In 1765, Nathan Whiting was again W.M., George Mills, S.W., Andrew Burr, J.W., and Timothy Jones, Secretary. On the 16th of April, Brother Benedict Arnold, then "a good man and true," as may be inferred from the fact that he was proposd for membership by the R. W. Master himse!f, "was admitted a member of this Lodge." His name appears frequently on the records as present at the regular meetings until about 1772. Six Brethren were raised. The vote establishing the fee of admission at £2 5s. was reconsidered, and it was then "voted that when a Brother is raised to the third and honorable degree of M. M. he shall pay the tyler five shillings."

We have only one meeting on record for 1766, and two Brothers were raised. The Lodge was opened on the other Degrees. Business was more brisk in 1767 and ten Brothers were raised. On the 23rd of June, R. W. Nathan Whiting resigned the chair, and Brother Timothy Jones was elected to fill the vacancy. He was re-elected in December following, with Brother John Lothrop, S. W., Robert Brown, J. W., and Moses Hartwell, Secretary. On the 14th of June, 1768, R. W. Timothv Jones resigned his office as Master of the Lodge and Brorher John Lothrop was elected to succeed him.

There is on the records of July 12, 1768, the following: "Voted, that there be an exact account extracted from the Secretary's book, of the number of evenings each member has attended since he was made a member, and that exhibited to the Lodge;" a certain proof this, that indifference had been creeping in among the Brethren. There were but five members ralsed.

There is no record at all i the Master's Lodge for 1769, though several initiations took place during that year. Dec. 26, Timothy Jones was elected W. M. "during his pleasure." Philip Daggett, S. W., Joseph Howell, J. W., and Caleb Trowbridge, Secretary.

1770. Five Brethren were raised in this year. Brother Ralph Isaacs was elected W. M., March 13, W. Timothy Jones having resigned. On the 25th day of December, Brother Ralph Isaacs was re-elected W. M., Brother A. Camp S. W., Benj. Sanford, J. W., and Solomon Pinto, Secretary; and for the next two years we find no records of the Master's Lodge. Dec. 23d, 1773, Brother Benjamin Sanford was elected W. M., Thomas Green, S. W., Thomas Davis, Jr., J. W., and Samuel Green, Secretary. The two Brothers Thomas and Samuel Green, were long considered as the fathers of the press in this city, and established a newspaper, under the name of the Connecticut Journal and Post Boy, which continued until 1835, after passing through the hands of a great many different publishers.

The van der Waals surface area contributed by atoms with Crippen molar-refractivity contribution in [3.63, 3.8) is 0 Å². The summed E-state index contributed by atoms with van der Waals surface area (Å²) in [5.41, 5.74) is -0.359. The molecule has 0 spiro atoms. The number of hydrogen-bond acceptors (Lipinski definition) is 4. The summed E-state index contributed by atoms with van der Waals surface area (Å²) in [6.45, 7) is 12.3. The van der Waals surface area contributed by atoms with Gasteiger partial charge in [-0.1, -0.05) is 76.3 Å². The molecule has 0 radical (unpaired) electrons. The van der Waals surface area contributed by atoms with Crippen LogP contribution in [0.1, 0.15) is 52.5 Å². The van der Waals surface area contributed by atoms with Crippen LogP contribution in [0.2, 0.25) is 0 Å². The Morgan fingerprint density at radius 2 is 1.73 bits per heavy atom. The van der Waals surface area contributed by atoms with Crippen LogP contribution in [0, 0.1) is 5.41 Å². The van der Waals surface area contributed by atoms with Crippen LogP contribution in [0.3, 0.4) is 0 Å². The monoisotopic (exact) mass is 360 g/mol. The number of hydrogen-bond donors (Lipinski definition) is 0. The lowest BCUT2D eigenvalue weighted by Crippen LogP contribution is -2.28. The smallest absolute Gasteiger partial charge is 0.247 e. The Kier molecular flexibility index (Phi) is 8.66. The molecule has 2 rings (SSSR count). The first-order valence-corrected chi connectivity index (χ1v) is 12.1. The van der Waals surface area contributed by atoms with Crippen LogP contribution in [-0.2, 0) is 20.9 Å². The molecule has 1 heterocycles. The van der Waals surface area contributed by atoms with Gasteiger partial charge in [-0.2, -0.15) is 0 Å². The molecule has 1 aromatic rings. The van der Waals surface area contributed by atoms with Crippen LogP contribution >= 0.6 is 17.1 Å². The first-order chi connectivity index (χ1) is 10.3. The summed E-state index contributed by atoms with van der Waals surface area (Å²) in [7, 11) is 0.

ln 1775, eight Brothers were raised to the honorable degree of M. M., among whom was the Hon. Pierpont Edwards, so long known as an eminent lawyer and a distinguished Judge of the U. S. District Court

Dec. 19, 1775, Timothy Jones was again W. M., John Lothrop, S. W., Isaac Bishop J. W., and Christopher Hughes, Secretary. There were sixteen Brothers raised in 1776, and thirteen in 1777, a proof that those who went to the wars were anxious to avail themselves of the benefits of Masonry, knowing that the arm of an enemy raised for destruction, might be arrested in its fall by the sign known to the Brothers of the craft, and the hand of mercv be extended to them instead. Col. Thomas Wooster, only son of General D. Wooster, and aid to Gen. Washington, was raised in that year.

There is only one meeting of the W. M. Lodge recorded in 1778, and one raised. Brother Pierpont Edwards, W. M., Joseph Bradley, S. W:, Rutherford Trowbridge, J. W., and Zina Denison, Secretary.

Dec. 1778, election of Joseph Bradlee, W. Master, Rutherford Trowbridge, S. Warden, Thomas Davis, J. Warden, and Zina Denison, Secretary, who continued in office several years; there are no regular records of election from this time till Dec, 1793.

Note: the article continues with further history through 1850, which will (eventually) be found in the Connecticut lodge page.


Lodge web site

Massachusetts Lodges